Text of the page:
Is it OK to buy Iphone 7 or Iphone 8 in year 2019??

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I’m using Apple Iphone 6 & now wan to switch to some other Iphone but the latest ones Iphone X are out of my budget. So, is it ok to buy Iphone 7 or 8 in year 2019?? Aren’t they gonna be outdated?? Please suggest!!!

Comments (31)

31 responses to “Is it OK to buy Iphone 7 or Iphone 8 in year 2019??”

  1. Tony Barrett

    Maybe you should just open your eyes and look around at ALL the options you have - and not just iPhone. There are some amazing non-Apple handsets out there at far better prices with better features. It amazes me that some people just cannot see beyond the iPhone.

    • Paul Thurrott

      In reply to ghostrider:

      Making assumptions like this is not in any way helpful. He has an iPhone and he likes it. That's fine.

      • wright_is

        In reply to paul-thurrott:

        Sorry Paul, but he didn't say don't buy iPhone, he just said look around at what is on offer, don't just blindly buy an iPhone because that is what the old handset was.

        Maybe the OP will look and say, "no, not for me, I'll stick with the iPhone," but it is still a valid point, if the OPs main point is that new iPhones are too expensive.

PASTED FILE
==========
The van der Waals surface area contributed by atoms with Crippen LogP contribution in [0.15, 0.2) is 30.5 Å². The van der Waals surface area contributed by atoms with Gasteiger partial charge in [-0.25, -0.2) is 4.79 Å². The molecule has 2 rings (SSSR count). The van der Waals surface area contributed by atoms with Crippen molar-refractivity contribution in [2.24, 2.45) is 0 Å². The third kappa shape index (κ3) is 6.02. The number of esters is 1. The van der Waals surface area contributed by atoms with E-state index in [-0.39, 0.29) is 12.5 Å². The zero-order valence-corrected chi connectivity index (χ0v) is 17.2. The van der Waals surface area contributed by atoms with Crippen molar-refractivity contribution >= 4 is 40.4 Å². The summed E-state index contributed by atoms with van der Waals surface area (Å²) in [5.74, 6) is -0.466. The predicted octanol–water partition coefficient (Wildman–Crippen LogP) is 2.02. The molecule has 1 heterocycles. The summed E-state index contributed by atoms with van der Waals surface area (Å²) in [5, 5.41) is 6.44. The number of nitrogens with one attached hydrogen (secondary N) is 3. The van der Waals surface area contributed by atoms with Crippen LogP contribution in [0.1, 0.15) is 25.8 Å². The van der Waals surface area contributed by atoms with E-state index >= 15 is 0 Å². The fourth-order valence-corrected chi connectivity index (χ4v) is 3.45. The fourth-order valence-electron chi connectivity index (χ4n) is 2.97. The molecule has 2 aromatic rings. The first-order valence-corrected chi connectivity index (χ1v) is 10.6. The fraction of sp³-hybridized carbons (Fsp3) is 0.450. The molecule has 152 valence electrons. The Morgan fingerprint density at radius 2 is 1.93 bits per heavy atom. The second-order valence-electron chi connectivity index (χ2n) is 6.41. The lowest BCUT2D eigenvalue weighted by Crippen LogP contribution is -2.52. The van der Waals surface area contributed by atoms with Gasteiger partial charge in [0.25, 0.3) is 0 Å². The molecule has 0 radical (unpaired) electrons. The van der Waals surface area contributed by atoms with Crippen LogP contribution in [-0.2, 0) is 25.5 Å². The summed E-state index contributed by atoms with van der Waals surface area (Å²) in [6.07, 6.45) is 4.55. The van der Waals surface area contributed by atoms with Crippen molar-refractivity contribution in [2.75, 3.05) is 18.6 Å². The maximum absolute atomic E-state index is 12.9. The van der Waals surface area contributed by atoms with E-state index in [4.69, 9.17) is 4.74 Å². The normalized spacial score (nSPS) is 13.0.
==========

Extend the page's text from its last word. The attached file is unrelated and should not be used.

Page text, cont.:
Over here, the Galaxy S9, for example, can be had for 500€ ($567), the iPhone XR starts at 850€ ($964), the XS 1150€ ($1304) and the XS Max at 1250€ ($1417), in each case, that is the 64GB version. The iPhone 8 is "only" 679€ ($770). (All unsubsidized prices for buying the phone outright, without a contract.)

        That makes a high-end Android smartphone nearly 25% cheaper than a year old iPhone, 60% the price of the "budget" iPhone XR and 40 - 43% the price of the high end iPhone XS (max). That is a huge price difference to take into consideration, when buying a new phone, whether you go with an iPhone or not in the end, having a look around at the competition is a sensible thing to do, then you can better judge, whether you are getting a good deal or not.

        • joeaxberg

          In reply to wright_is:


          The OP said "Maybe you should just open your eyes" and "It amazes me that some people just cannot see beyond the iPhone."